Genocide: The Ecology of Pathways to Ending Lives and Life


Anthony J. Marsella, Ph.D. – TRANSCEND Media Service

Shall we write about the things
not to be spoken of?

Shall we divulge the things
not to be divulged?

Shall we pronounce the things
not to be pronounced?

— Julian the Apostate (332-363 CE)
Hymn to the Mother of the Gods


This may be a tough read for some. It was difficult for me to write. I dislike being a Cassandra, Jeremiah, or any other voice that keeps calling attention to the many challenges ahead for humanity and for the world. And yet, it seems to me that if I do not, then somehow I have betrayed my responsibilities, duties, and obligations as professional psychologist, citizen, and human being. This article is in some ways a lament. But in other ways, it is voice in the wilderness calling for an awakening to what is occurring as we choose silence as others cry in pain and humiliation.

On this Thanksgiving Holiday, November 22, 2012, in the United States of America, I will be the bearer of bad news regarding the plight of most of the world’s people. Though it pains me to do so, I want to call our attention to “genocides.” I may be accused of lacking a positive view on life, especially on this day when many people — but not all — in the United States of America, will have celebratory feasts. I won’t, however, be accused of being silent amidst the horror and terror that is occurring across the world from the hands and will of those who claim the greatest historic sense of righteousness and exceptionalism.

The attached website offers details about “genocides”, and in this case, “There is no devil in the details.” ( Let me begin with a quote from Wikipedia (I say “Thank goodness for Wikipedia.”):

Genocide is a term coined in 1944 by Raphael Lemkin to describe the deliberate and systematic destruction, in whole or in part, of an ethnic, racial, religious, or national group. It is defined in Article 2 of the  Convention on the Prevention and Punishment of the Crime of Genocide  (CPPCG) of 1948 as “any of the following acts committed with intent to destroy, in whole or in part, a national, ethnical, racial, or religious group, as such: killing members of the group; causing serious bodily or mental harm to members of the group; deliberately inflicting on the groups conditions of life, calculated to bring about its physical destruction in whole or in part; imposing measures intended to prevent births within the group; [and] forcibly transferring children of the group to another group. (^ a b Convention on the Prevention and Punishment of the Crime of Genocide. Note: “ethnical”, although unusual, is found in several dictionaries) (Wikipedia Website).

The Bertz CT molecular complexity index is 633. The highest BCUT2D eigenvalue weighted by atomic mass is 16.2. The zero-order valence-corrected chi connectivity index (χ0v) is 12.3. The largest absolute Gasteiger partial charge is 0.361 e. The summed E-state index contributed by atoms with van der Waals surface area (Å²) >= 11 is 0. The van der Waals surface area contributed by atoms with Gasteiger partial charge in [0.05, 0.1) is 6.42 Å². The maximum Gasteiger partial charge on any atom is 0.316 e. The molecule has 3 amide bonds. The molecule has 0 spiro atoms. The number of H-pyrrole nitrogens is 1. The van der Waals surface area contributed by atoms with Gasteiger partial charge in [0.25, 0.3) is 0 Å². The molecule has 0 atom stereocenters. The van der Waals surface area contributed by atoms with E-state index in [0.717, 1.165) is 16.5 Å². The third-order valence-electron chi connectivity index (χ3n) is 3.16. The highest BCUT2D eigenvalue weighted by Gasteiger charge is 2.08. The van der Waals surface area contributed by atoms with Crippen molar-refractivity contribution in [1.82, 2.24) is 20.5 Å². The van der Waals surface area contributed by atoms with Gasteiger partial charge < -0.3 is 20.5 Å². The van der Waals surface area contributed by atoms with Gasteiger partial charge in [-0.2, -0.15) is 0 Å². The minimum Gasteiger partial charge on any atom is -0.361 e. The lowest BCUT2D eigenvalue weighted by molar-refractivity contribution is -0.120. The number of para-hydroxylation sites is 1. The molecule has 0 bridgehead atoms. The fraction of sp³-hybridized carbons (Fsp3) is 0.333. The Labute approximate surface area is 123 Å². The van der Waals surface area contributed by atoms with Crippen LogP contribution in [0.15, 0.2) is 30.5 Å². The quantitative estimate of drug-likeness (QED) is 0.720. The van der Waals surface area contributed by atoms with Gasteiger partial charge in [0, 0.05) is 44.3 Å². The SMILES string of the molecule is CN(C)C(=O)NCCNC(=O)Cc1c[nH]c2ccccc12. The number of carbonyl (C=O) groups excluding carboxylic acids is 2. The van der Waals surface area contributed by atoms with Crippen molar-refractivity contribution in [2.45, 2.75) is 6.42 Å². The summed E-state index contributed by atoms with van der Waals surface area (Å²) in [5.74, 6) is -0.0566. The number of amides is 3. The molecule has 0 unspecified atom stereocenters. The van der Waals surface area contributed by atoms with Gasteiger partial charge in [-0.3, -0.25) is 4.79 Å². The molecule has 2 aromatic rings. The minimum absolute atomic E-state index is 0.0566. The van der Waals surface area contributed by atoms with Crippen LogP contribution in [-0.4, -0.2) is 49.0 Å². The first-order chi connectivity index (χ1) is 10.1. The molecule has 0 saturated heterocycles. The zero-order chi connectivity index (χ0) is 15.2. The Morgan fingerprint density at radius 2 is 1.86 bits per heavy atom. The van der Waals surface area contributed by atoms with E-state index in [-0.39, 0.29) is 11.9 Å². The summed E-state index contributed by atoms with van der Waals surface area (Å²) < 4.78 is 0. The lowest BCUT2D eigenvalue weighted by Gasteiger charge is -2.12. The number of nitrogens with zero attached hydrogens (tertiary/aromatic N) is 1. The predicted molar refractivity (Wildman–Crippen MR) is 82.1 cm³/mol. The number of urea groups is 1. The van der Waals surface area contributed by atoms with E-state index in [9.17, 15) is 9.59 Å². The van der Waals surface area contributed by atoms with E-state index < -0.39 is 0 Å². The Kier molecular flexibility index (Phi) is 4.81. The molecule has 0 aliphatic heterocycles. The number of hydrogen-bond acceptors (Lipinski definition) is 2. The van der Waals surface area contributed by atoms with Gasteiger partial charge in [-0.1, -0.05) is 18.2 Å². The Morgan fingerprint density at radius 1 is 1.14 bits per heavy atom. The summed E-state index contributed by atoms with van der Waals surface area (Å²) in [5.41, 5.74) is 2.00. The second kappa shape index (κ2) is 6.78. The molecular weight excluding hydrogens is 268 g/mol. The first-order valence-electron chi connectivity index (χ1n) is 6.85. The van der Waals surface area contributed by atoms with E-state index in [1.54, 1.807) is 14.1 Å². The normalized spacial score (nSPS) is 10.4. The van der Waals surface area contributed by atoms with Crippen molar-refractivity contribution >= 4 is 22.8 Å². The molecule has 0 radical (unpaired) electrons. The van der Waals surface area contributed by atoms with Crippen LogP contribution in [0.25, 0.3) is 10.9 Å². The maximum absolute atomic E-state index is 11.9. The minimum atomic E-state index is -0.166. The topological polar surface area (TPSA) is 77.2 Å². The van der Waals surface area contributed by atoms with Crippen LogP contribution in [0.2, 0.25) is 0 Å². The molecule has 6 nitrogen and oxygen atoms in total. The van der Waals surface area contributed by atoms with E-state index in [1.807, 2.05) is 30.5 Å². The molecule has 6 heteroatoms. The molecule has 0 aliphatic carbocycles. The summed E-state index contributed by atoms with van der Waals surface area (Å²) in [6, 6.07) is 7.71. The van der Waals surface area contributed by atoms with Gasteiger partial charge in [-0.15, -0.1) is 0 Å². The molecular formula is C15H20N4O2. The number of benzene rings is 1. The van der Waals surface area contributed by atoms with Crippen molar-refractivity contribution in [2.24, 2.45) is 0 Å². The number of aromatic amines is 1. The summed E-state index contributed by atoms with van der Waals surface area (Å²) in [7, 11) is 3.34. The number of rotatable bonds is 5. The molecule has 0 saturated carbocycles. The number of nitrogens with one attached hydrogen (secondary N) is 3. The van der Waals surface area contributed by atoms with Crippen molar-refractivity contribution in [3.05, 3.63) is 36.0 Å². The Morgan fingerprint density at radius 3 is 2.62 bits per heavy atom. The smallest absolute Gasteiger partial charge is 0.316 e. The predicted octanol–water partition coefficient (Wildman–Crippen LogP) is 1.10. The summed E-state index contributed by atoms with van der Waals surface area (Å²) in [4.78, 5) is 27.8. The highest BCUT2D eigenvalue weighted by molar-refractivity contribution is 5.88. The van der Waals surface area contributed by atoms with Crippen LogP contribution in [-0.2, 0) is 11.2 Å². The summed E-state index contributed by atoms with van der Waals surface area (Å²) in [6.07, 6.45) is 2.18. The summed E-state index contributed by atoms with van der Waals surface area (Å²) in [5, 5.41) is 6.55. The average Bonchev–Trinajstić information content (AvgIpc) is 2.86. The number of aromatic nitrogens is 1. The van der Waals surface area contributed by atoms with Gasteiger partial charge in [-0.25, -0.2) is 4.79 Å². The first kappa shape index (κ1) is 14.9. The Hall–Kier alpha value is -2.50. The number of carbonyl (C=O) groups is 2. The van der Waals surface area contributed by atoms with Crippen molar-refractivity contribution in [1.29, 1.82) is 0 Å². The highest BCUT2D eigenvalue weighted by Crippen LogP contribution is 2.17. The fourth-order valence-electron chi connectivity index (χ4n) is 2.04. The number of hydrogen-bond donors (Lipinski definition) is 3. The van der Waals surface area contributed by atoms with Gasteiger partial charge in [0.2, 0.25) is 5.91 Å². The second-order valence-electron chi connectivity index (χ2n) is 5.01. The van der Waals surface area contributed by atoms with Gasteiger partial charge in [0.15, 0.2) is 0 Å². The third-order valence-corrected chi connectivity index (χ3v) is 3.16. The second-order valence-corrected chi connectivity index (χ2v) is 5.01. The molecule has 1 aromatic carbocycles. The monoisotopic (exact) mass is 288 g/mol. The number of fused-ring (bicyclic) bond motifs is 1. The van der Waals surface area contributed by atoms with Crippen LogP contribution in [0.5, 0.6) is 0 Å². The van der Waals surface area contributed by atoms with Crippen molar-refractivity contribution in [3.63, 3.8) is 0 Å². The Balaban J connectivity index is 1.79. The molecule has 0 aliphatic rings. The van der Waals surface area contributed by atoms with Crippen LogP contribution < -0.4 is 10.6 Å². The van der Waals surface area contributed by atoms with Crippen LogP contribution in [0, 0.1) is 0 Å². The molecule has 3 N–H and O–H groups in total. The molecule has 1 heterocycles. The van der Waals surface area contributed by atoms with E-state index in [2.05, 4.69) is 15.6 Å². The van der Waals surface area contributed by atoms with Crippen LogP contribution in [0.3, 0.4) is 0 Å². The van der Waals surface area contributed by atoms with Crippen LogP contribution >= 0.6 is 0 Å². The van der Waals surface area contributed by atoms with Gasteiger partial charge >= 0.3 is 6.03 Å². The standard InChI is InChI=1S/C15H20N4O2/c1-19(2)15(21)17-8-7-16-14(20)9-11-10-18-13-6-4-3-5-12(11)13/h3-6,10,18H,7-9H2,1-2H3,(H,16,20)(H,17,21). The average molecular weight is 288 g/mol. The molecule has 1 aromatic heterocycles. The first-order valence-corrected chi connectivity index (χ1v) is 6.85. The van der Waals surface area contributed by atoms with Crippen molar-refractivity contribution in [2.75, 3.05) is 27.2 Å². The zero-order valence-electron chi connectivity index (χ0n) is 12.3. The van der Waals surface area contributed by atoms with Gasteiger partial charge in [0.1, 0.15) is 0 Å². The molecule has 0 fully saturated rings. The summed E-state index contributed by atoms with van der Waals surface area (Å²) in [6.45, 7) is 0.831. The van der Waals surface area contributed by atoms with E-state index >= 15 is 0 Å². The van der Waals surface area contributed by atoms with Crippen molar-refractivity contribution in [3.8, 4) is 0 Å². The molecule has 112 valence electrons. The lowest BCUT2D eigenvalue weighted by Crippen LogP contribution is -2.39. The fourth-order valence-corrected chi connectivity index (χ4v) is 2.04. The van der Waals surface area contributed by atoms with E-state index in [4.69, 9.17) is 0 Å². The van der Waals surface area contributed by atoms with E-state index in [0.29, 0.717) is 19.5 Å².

There are those who choose to discuss and debate the “definition” of genocide since this serves their political purposes, and enables perpetrators to escape prosecution. Do you remember how the United Nations debated the definition while 900,000 Rwandans died by human hand?

For example, I learned it was Stalin who resisted including a “political” group in a definition of genocide, giving him free rein to murder millions. But it is clear to me that when efforts are made to destroy a group of people and their culture systematically and intentionally, we can only conclude — “a plague by any other name would still be a plague.” Word games are not needed as we witnessed what occurred in the loose definitions of “torture” that permitted brutal torture methods (e.g., water boarding, dogs, isolation) to be used with impunity by US government leaders who then avoided prosecution through legalities, not moralities. Having shared that thought, let me proceed with some reflections.

Genocides: Past, Present, Future

Genocides have occurred in our

  1. distant past (e.g., The Americas, Midianites, Mongols/Ghenghis Khan, Crusades, Slavery),
  2. not too distant past (e.g., American Indians, Armenia/Turkey, Holocaust, Holodomor, Native Hawaiians), our
  3. recent past (Bosnia/Herezgovina, Cambodia, “Fallujah,” Rwanda), our
  4. present day (Darfur/Sudan, Gaza/Palestine), and genocides likely to occur in our
  5. future.


We gloss over these events failing to grasp the actual human suffering that has occurred, distancing ourselves with words that numb our senses and our consciences.

For example, few people today are aware of the Ukrainian Holodomor (1932-1933) when more than 10,000,000 Ukrainians died from Stalin’s enforced starvation, and subsequent colonization of the Ukraine by Russian populations. Check out the list of genocides in Wikipedia, and in doing so imagine someone (e.g., mother and infant child) awaiting death by sword, bullet, torture, disease, or starvation.